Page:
Tuesday, July 12, 2016
When Michael Met Mina || Review // Book Tour
Title: When Michael Met Mina
Author: Randa Abdel-Fattah
Publisher: Pan Macmillan Australia
Release Date: July 28, 2016
Source: Review copy from the publisher
Before Mina, my life was like a completed jigsaw puzzle but Mina has pushed the puzzle onto the floor. I have to start all over again, figuring out where the pieces go.
When Michael meets Mina, they are at a rally for refugees - standing on opposite sides. Mina fled Afghanistan with her mother via a refugee camp, a leaky boat and a detention centre. Michael's parents have founded a new political party called Aussie Values.
They want to stop the boats.
Mina wants to stop the hate.
When Mina wins a scholarship to Michael's private school, their lives crash together blindingly. A novel for anyone who wants to fight for love, and against injustice.
Randa Abdel-Fattah's latest YA novel, When Michael Met Mina, follows the author's well paved path of boy-meets-girl, white-meets-colour and spins a familiar Romeo and Juliet tale with a modern twist. And produces the result the story was pulling for: empathy. Mina, a former refugee, who fled to Australia for safety with her mother is the outsider in Sydney's prestigious, expensive, majority Anglo-Saxon neighbourhood. Then she meets, or collides would be more appropriate, the very white, very proud, very loud Michael, whose family is a driving force behind keeping Australia free from cultural diversity.
I fell in love with Randa Abdel-Fattah as soon as I finished the first book of hers I read - which, if I remember correctly, was Does My Head Look Big In This?. As a writer, she strays from nothing, the hard topics aren't hard and the easy ones aren't insignificant enough to be skipped over. Mina was portrayed as the underdog from the beginning of the novel, however I felt the most empathy with Michael. Possibly because, as a white Australian myself, his story was closer to mine than Mina's - despite the major difference in how his family treated asylum seekers. Michael was the strongest character in my opinion and had the more interesting storyline. Although Mina's struggles were well written, she could often come across as preachy or unable to see another view point. Even when she was right (and generally she was), this made her feel cold and hard to sympathise with. While Michael's character growth was enjoyable and seeing him form his own opinions was one of my favourite parts of this book, Mina felt like she stayed still. Her ideals and my own aligned completely, but I would've liked her character to be more active and involved, rather than just sprouting already formed ideas.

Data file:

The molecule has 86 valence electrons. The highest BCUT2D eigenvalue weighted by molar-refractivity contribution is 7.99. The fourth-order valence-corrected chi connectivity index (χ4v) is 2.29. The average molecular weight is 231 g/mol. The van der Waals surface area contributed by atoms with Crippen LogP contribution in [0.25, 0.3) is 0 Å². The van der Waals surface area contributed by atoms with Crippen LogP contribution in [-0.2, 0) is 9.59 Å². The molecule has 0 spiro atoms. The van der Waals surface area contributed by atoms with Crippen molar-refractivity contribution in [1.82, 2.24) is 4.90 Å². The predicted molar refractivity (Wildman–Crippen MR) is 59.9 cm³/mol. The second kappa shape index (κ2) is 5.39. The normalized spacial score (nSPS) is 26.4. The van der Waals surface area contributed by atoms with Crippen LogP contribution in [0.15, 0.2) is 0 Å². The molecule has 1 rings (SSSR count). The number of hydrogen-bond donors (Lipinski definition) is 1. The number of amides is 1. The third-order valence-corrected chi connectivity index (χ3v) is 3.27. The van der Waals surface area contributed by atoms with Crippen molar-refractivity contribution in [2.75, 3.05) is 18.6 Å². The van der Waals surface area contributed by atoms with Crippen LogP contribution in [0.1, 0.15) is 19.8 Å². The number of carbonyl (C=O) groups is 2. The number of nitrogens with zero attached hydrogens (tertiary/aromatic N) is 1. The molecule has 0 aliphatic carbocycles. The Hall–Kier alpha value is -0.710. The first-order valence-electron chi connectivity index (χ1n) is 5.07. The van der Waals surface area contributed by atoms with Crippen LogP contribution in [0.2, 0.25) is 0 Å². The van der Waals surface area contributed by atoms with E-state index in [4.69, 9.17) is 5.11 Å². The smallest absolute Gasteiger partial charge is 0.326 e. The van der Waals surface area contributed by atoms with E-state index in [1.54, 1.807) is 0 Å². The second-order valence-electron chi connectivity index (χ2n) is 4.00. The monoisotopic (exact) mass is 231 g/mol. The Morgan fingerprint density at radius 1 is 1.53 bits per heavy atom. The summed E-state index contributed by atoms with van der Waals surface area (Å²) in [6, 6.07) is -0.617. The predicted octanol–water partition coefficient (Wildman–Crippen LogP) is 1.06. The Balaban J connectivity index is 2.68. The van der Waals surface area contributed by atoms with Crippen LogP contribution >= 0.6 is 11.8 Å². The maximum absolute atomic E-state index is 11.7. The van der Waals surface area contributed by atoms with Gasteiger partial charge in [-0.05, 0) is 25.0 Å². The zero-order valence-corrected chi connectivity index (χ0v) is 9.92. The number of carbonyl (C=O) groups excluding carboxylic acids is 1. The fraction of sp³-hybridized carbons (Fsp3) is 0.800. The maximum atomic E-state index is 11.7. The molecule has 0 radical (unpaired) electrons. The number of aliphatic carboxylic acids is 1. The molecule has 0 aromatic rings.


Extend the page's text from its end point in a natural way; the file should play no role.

I loved that we were given a large amount of Mina's backstory and this felt necessary to the story. For me this was when I felt for Mina the most, despite obviously not completely being able to understand what she went through. Mina was such a complex character, and so sure and strong in her opinions, that I also felt that this background was important for readers to be able to empathise with her. Her story, too, felt validated by the author's own heritage and cultural similarities to Mina. It felt authentic and dramatic without being dramatised, kudos for this!
This could have been a book solely about politics. After all, asylum seekers are a hot topic in Australia at the moment. However Abdel-Fatth has instead created a rich story about first love, being true to yourself and learning that it's okay to stand alone to do what's right.